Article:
From the Editors
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In this Quick Thoughts conversation for Status/الوضع, Sheila Carapico discusses the recent turmoil in Yemen, and describes the growing entrenchment of factionalism and sectarianism in Yemen as a result of growing local fissures and proxy interests. She argues that the complexity of Yemeni political terrain and the increasing levels of violence on all sides leave one with little sympathy for all of the warring groups in the country. Carapico also raises concerns about the consequences of limited international journalistic coverage and polarized regional media coverage from Yemen, and further explains her views on the prospects of a resolution to the conflict.
Sheila Carapico is Professor of Political Science and International Studies at the University of Richmond. Carapico is the author of Civil Society in Yemen: The Political Economy of Activism in Modern Arabia (Cambridge University Press, 1998) and numerous articles and book chapters on Yemen, the Arabian Peninsula, and the region. A contributing editor to Middle East Report, she has also written essays for several publications about the Egyptian and Yemeni revolutions of 2011. Her most recent book is Political Aid and Arab Activism: Democracy Promotion, Justice and Representation (Cambridge University Press, 2013).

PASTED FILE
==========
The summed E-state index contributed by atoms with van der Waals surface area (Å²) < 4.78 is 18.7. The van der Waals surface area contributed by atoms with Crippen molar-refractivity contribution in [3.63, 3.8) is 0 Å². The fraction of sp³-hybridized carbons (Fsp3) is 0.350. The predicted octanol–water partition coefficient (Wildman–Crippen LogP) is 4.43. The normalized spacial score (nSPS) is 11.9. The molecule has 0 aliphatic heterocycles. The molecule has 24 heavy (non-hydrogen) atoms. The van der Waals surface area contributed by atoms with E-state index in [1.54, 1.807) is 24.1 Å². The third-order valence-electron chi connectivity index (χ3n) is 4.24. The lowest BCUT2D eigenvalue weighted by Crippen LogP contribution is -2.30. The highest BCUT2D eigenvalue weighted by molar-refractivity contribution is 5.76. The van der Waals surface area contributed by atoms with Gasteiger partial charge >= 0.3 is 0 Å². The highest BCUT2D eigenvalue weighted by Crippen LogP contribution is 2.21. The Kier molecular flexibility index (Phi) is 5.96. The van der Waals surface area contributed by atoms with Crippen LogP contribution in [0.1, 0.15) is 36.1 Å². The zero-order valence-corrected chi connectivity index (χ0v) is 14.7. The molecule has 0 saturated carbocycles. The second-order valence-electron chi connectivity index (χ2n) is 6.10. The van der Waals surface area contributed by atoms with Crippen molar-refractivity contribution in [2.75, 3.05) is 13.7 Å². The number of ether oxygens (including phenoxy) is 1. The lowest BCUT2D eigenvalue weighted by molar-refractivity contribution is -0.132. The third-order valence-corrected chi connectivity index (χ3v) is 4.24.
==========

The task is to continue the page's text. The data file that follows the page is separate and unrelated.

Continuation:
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"The women express a desire to participate in warfare, and are frustrated when they are forced to remain in the safe houses with the children while the men conduct battle. In 1948, they gain the “right” to guard the kibbutz with hunting rifles. The film concludes with photographs of these women wielding their guns, implying that they gave up their own liberation for the sake of the national struggle and the settler colonial project."click | email | tweet
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